We left for Sambaa Deh in late morning, after making sure our fuel was topped up, as there are no services between Hay River and Fort Simpson, including cell service. I think we both felt a bit nervous as we travelled the 280 kilometres of lonely gravel road with nothing but bush on either side, with the occasional turnout with garbage receptacles and the odd washroom. We went long stretches without seeing another vehicle. The only constant was ravens and dragonflies, both of which are plentiful up here.

Sambaa Deh Territorial Park is located beside the Trout River, with access to two sets of waterfalls, one upstream and one downstream from the park. On our first day, we took the 25 minute hike along a bush trail to Coral Falls:

We spent the afternoon relaxing at the campsite.

The next day we decided to hike downstream to the Sambaa Deh Falls:

The Trout River

After returning upstream, we were quite hot (the weather here has been in the mid to upper 30’s since we arrived two weeks ago, with only a couple of periods of rain.) It’s OK though; it’s a dry heat. The river is very fast-flowing and turbulent, so swimming in it was out of the question. However, there were a number of side pools out of the main current where the water was quite warm:

We spent a very pleasant couple of hours there. Since we had pretty much exhausted the possibilities of the area, we made the decision not to spend the planned third night there, but to push on to Fort Simpson, a couple of hours up the road. We left around 1:00 the next day, but not until we had returned to the river for a last soak:

Toranaga taking the waters. The geisha had just left to fetch more saki.

The last 150 kilometres to Fort Simpson went by quickly, helped by the fact that the last 100 kilometres is paved. Fort Simpson itself is built on an island at the confluence of the Liard and Mackenzie rivers, so we took the Liard River Ferry across:

The Liard Ferry

The village itself is quite small and provides services to the oil, gas and mining industries. We stopped at the information centre (which doubles as the City Hall) and got the lay of the land, such as it is. We refueled, got a few groceries, then drove the short distance to the campgrounds. Although we were a day early, our reserved site was available. I tried to refill our fresh water tank at the potable water tap, but discovered quickly that it had a flow rate of about a gallon a day, so had to drive back out to the info centre to refill there. Once that was done, we discovered that we were right across the road from the IceBreaker Lounge/Panda Restaurant and took it as a sign from the camping gods. We were the only customers there (the big crowds must come in later). We had some very nice Chinese food and watched the Blue Jays game.

After returning to the campsite, we made the acquaintance of Father Joe, the local priest, who is camping in the park until his new church and rectory is finished in a few weeks. We sat and chatted with him for an hour (turns out he is a big Bishop Remi de Roo fan, for those who understand the reference). We told him of our encounter with “Brother John” in Fort Smith; he hadn’t heard of him, but is going to ask around about him. During our conversation, a Park Warden came by to warn us about a black bear that was roaming around; we actually caught sight of it a few hundred feet away. A mother bear and her two cubs have apparently been hanging around here for about two weeks.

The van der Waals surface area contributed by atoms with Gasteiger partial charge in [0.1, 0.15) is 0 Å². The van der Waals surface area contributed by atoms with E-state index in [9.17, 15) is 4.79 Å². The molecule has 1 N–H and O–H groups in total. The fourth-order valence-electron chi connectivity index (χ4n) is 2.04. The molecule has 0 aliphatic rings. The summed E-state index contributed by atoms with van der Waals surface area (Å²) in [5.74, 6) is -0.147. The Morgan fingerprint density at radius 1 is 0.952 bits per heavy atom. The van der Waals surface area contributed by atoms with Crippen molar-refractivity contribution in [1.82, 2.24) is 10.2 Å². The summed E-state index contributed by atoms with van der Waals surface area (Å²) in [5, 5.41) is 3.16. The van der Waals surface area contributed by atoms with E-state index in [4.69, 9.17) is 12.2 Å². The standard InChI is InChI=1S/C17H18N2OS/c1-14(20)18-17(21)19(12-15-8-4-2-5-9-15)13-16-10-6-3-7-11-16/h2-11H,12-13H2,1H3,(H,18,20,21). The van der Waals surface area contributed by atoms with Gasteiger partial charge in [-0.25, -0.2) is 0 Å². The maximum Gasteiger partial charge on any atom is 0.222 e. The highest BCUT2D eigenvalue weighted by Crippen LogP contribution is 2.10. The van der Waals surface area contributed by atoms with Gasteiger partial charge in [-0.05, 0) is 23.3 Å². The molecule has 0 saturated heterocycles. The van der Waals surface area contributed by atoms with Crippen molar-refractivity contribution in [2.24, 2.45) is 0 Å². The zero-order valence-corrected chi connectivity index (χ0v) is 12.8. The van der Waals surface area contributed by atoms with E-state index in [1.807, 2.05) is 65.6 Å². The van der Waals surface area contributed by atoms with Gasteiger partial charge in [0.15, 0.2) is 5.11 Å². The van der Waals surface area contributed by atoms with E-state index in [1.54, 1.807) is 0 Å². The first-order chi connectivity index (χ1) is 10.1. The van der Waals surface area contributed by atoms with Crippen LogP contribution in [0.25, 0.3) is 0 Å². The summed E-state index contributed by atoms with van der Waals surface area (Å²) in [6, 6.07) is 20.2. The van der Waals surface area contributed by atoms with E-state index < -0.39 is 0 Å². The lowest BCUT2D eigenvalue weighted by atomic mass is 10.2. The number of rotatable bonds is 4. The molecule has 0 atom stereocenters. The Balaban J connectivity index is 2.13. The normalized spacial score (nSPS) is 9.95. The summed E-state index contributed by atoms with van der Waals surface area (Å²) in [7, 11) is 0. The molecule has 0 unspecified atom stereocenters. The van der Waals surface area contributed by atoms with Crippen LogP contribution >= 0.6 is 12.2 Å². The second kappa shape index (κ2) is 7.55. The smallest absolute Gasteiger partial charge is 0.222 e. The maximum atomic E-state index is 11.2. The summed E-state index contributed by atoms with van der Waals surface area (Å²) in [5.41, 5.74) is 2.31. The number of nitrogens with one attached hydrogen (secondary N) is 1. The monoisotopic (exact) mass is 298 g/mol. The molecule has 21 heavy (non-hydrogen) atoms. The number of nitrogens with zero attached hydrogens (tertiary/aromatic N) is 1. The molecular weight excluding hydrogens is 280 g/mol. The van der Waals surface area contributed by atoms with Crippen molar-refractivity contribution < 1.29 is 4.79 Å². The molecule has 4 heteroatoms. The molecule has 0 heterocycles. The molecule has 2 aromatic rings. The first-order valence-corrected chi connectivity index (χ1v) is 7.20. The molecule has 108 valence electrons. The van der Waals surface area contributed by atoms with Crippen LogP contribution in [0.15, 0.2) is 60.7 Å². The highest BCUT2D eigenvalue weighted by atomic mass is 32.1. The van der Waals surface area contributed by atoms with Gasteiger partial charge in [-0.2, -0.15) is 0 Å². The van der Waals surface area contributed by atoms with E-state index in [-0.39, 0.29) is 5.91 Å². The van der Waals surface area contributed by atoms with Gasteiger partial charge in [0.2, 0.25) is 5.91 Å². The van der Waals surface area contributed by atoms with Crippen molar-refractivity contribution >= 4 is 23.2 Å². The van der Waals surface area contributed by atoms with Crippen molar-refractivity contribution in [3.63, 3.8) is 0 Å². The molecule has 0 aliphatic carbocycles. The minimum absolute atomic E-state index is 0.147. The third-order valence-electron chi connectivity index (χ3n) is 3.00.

Since have power here, we were able to turn on the air conditioner to cool the van down, so we slept quite comfortably.

The next morning, we got talking to a lady named Maryanne, who is travelling by herself, and gave us some useful information about Fort Providence and Yellowknife, our next two destinations. She mentioned that she had seen one of the bear cubs while walking her dog earlier in the morning, a lovely Labradoodle rescue, whose first act was to kill her cat. It then became a serial killer, dispatching the neighbour’s cat next. (I don’t know about y’all, but 30 seconds after the first catrocide, that psychopathic pooch would have been in the car for its last ride to that Big Kennel in the Sky.) Apparently it really likes other dogs, but some dogs don’t like him. Go figure.

Later in the evening, Father Joe dropped by for a while, and asked us if we would consider coming to a Mass that he celebrates at the Long Term Care home in town. We told him we would be happy to come, so it will be interesting to see how it turns out.

August 6-7

August 6-7

We decided to go to Mass in Fort Smith before returning to Hay River. It is actually a cathedral, indicating that Fort Smith is the seat of the Diocese, which at first seems odd, considering that Yellowknife is much bigger and the Territorial capital, but then we realized that Fort Smith was founded many years before Yellowknife. There were about 40 people in attendance, although the cathedral can probably accommodate 10 times that number. The Nigerian priest gave an enthusiastic homily, but we both felt that 45 minutes was a bit too long. “Mass is ended” – well, not quite. Since this was his 20th anniversary of Ordination, we were treated to a detailed summary of his calling, starting with his birth and ending with his current posting to Fort Smith, careful not to miss a detail along the way. When Mass finally ended, we were invited downstairs to a brunch.